Official Indian government figures, not exactly rosy themselves, appear to be massively understating the scale of the covid-19 pandemic ravaging the country.
Indian health authorities have reported more than 17.6 million cases, but some health researchers suspect the real tally could be dozens of times larger—perhaps even over half a billion, CNN reports. Testing capacity in the country of around 1.4 billion remains grossly insufficient, with close to just 2 million tests being processed per day. World Health Organization chief scientist Dr. Soumya Swaminathan told the network India’s nationwide positivity rate is around 15% and up to 30% in cities like Delhi, indicating a staggering number of cases left out of the official count—either because the infected individuals in question are asymptomatic, poor, or cannot access testing. Swaminathan added to CNN that prior serology surveys in other countries have indicated infection rates “at least 20 to 30 times higher than what had been reported,” meaning that India could have experienced up to 529 million cases so far.
Ample evidence exists elsewhere that the official government tally, now at 300,000 cases a day, is nowhere close to capturing the full extent of the crisis. Prime Minister Narendra Modi, the leader of the ultra-right Bharatiya Janata Party, has regularly downplayed the virus and has instead seemed more interested in suppressing criticism on social media sites. Meanwhile, the Indian medical system has collapsed, with shortages of personnel and virtually all supplies and equipment. Indian hospitals are reportedly turning away the sick by the hundreds due to lack of beds or oxygen. The sheer number of dead is overwhelming crematories in New Delhi and other cities, where massive funeral pyres have been operating 24 hours a day.
“In Delhi, at least 3,000 people went to funerals in the last week,” Max Rodenbeck, the chief of The Economist’s South Asia bureau, said on Monday, per CNN. “There is one crematorium in Delhi, which is a big land in the park, and (it is) building 100 new funeral pyres... This, is again, in India’s biggest city with the most attention. What happens beyond Delhi is pretty awful.”
Community medicine specialist Dr. Hemant Shewade told CNN that even before the pandemic, just 86% of deaths were estimated to have been officially tallied by the government, while only 22% of the registered ones were given an official cause of death. Many deaths involving the novel coronavirus are likely being recorded as arising from other causes or not being attributed at all. According to the New York Times, officials in the city of Bhopal reported just 41 deaths related to covid-19 in mid-April, but the city’s “main covid-19 cremation and burial grounds” reported 1,000 deaths over the same period. Similar undercounting has been reported in Lucknow, Mirzapur, and Gujarat. Dr. G.C. Gautam, a Bhopal-based cardiologist, told the paper, “Many deaths are not getting recorded and they are increasing every day. ... They [government officials] don’t want to create panic.”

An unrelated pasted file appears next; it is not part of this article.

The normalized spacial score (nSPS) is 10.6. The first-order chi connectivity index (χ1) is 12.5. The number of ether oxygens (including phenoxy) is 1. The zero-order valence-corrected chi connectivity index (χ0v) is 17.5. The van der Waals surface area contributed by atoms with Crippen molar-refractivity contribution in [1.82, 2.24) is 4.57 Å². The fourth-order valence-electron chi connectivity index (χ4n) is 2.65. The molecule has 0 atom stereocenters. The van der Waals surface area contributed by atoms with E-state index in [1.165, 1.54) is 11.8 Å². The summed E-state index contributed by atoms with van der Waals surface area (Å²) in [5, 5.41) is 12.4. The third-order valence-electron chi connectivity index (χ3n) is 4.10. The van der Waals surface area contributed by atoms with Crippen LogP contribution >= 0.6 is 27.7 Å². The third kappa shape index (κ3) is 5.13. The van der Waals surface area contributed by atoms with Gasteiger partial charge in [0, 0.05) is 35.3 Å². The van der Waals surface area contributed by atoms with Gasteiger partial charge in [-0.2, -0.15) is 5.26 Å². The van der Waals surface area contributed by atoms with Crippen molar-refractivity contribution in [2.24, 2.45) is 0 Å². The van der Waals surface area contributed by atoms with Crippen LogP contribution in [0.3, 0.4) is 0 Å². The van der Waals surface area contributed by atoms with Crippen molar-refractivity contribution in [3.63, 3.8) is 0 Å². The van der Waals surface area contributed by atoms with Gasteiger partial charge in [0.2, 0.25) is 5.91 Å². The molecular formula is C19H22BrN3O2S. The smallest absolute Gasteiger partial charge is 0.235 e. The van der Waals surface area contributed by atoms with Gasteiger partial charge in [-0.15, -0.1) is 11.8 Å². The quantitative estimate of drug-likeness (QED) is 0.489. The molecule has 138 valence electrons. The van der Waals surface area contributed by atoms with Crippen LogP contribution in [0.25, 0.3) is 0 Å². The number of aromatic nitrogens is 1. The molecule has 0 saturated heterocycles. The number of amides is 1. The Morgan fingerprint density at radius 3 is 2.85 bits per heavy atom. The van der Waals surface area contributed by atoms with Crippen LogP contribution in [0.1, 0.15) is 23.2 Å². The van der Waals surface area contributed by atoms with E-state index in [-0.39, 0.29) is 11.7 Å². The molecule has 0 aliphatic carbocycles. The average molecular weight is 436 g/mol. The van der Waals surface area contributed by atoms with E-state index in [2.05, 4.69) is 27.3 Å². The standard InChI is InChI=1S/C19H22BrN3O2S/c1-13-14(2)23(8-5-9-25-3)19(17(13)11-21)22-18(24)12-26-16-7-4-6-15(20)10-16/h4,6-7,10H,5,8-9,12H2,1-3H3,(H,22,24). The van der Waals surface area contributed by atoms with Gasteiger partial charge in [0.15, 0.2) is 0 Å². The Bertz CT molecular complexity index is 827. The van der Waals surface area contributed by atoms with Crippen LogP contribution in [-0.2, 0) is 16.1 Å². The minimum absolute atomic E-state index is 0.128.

“We will know only later how many was really the number of people infected,” Swaminathan told CNN on Monday.
Rupal Thakkar, 48, died in a private hospital in Ahmedabad in mid-April after her oxygen levels plummeted. Her brother, Dipan Thakkar, told the Times her death was recorded as due to “sudden cardiac death” and that “it was a lifetime shock. Why would a private hospital connive with the government in hiding the real death numbers? It was an organized crime. It was an illegal act.”
Much of the tragedy in India is believed to be due to a newer variant of the coronavirus known as B.1.617. It has numerous mutations, some of which may make it more contagious than the original strain. Existing vaccines for covid-19 appear to be effective against it. But despite India’s status as a pharmaceutical powerhouse that makes about 60% of the world’s vaccines, over 90% of the population has yet to get a single shot. President Joe Biden’s administration told Modi’s on Monday that the U.S. will send India “oxygen-related supplies, vaccine materials and therapeutics,” and on Sunday it announced it would share 60 million doses of the AstraZeneca vaccine with the rest of the world (many bound for India). While public health experts attribute part of the botched rollout to complacency after the pandemic in India appeared to be winding down in September 2020, according to PBS, the country is running critically low on supplies to vaccinate its own population after producers signed so many export contracts.
Swaminathan told PBS that India is currently vaccinating about 2 million people per day, but the rate should be at 6 million to 7 million, and India “needs to be increasing manufacturing capacity several fold.” Investment bank UBS estimates that at the current pace just a quarter of India’s population will receive the vaccine by the end of 2021, according to the Wall Street Journal, and some private hospitals may price the vaccine at $10-$32 a dose, well outside the resources of many low-income families.
“If we had more accurate data in terms of cases, infections, as well as deaths, then, of course, we’ll be much more prepared and also anticipate the healthcare resource needs,” University of Michigan biostatistics and epidemiology professor Bhramar Mukherjee told CNN. “[Faulty data] does not really change the truth. It only makes it worse for policymakers to anticipate the needs.”
If you have the resources, please consider donating to organizations helping fight the crisis in India. Links to charities and fundraisers are available on The Times of India, GoFundMe, Condé Nast Traveller, and The Cut, as well as this extensive crowdsourced list of individual fundraisers being maintained by volunteers on Google Drive, though be sure to vet any campaign before donating.